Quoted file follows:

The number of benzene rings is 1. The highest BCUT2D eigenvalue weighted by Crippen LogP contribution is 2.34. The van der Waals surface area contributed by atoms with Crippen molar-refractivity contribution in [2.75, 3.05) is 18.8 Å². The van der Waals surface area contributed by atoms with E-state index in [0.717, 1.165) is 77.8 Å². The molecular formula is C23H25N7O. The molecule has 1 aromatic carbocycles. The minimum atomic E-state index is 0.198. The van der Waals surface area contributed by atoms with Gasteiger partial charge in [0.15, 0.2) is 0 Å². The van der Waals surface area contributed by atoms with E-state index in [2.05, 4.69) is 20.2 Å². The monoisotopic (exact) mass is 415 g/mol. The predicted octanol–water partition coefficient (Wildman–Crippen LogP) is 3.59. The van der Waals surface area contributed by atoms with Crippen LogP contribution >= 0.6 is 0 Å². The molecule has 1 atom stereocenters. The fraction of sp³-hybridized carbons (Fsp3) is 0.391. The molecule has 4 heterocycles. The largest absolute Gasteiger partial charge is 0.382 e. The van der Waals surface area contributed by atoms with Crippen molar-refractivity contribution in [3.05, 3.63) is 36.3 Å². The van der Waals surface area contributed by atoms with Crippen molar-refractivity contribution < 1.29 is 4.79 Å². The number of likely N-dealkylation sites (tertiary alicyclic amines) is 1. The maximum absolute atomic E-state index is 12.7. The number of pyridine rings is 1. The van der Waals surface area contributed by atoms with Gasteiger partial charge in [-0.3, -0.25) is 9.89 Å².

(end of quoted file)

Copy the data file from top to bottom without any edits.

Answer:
The number of benzene rings is 1. The highest BCUT2D eigenvalue weighted by Crippen LogP contribution is 2.34. The van der Waals surface area contributed by atoms with Crippen molar-refractivity contribution in [2.75, 3.05) is 18.8 Å². The van der Waals surface area contributed by atoms with E-state index in [0.717, 1.165) is 77.8 Å². The molecular formula is C23H25N7O. The molecule has 1 aromatic carbocycles. The minimum atomic E-state index is 0.198. The van der Waals surface area contributed by atoms with Gasteiger partial charge in [0.15, 0.2) is 0 Å². The van der Waals surface area contributed by atoms with E-state index in [2.05, 4.69) is 20.2 Å². The monoisotopic (exact) mass is 415 g/mol. The predicted octanol–water partition coefficient (Wildman–Crippen LogP) is 3.59. The van der Waals surface area contributed by atoms with Crippen LogP contribution >= 0.6 is 0 Å². The molecule has 1 atom stereocenters. The fraction of sp³-hybridized carbons (Fsp3) is 0.391. The molecule has 4 heterocycles. The largest absolute Gasteiger partial charge is 0.382 e. The van der Waals surface area contributed by atoms with Crippen molar-refractivity contribution in [3.05, 3.63) is 36.3 Å². The van der Waals surface area contributed by atoms with Crippen molar-refractivity contribution < 1.29 is 4.79 Å². The number of likely N-dealkylation sites (tertiary alicyclic amines) is 1. The maximum absolute atomic E-state index is 12.7. The number of pyridine rings is 1. The van der Waals surface area contributed by atoms with Gasteiger partial charge in [-0.3, -0.25) is 9.89 Å².